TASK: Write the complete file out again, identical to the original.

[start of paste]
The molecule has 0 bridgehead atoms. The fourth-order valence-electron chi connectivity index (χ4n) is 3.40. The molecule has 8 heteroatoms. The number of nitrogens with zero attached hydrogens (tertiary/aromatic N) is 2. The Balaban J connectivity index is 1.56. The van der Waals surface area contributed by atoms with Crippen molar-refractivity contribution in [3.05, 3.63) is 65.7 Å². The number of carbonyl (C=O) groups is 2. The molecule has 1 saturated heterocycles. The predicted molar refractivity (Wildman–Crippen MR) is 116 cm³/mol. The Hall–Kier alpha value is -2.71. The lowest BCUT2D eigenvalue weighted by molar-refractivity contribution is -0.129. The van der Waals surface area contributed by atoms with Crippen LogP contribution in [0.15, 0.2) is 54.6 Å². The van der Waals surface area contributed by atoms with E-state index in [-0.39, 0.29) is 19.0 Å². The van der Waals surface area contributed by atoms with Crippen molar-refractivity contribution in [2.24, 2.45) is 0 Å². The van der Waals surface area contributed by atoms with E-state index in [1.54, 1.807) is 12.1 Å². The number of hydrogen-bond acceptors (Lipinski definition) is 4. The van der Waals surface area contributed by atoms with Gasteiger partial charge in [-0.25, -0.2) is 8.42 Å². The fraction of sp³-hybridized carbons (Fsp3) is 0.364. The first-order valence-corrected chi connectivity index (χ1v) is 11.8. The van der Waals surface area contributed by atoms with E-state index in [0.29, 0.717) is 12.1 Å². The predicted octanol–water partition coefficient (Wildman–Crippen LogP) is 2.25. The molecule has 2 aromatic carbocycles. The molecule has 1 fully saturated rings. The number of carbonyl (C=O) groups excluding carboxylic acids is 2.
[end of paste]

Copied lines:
The molecule has 0 bridgehead atoms. The fourth-order valence-electron chi connectivity index (χ4n) is 3.40. The molecule has 8 heteroatoms. The number of nitrogens with zero attached hydrogens (tertiary/aromatic N) is 2. The Balaban J connectivity index is 1.56. The van der Waals surface area contributed by atoms with Crippen molar-refractivity contribution in [3.05, 3.63) is 65.7 Å². The number of carbonyl (C=O) groups is 2. The molecule has 1 saturated heterocycles. The predicted molar refractivity (Wildman–Crippen MR) is 116 cm³/mol. The Hall–Kier alpha value is -2.71. The lowest BCUT2D eigenvalue weighted by molar-refractivity contribution is -0.129. The van der Waals surface area contributed by atoms with Crippen LogP contribution in [0.15, 0.2) is 54.6 Å². The van der Waals surface area contributed by atoms with E-state index in [-0.39, 0.29) is 19.0 Å². The van der Waals surface area contributed by atoms with Crippen molar-refractivity contribution in [2.24, 2.45) is 0 Å². The van der Waals surface area contributed by atoms with E-state index in [1.54, 1.807) is 12.1 Å². The number of hydrogen-bond acceptors (Lipinski definition) is 4. The van der Waals surface area contributed by atoms with Gasteiger partial charge in [-0.25, -0.2) is 8.42 Å². The fraction of sp³-hybridized carbons (Fsp3) is 0.364. The first-order valence-corrected chi connectivity index (χ1v) is 11.8. The van der Waals surface area contributed by atoms with E-state index in [0.29, 0.717) is 12.1 Å². The predicted octanol–water partition coefficient (Wildman–Crippen LogP) is 2.25. The molecule has 2 aromatic carbocycles. The molecule has 1 fully saturated rings. The number of carbonyl (C=O) groups excluding carboxylic acids is 2.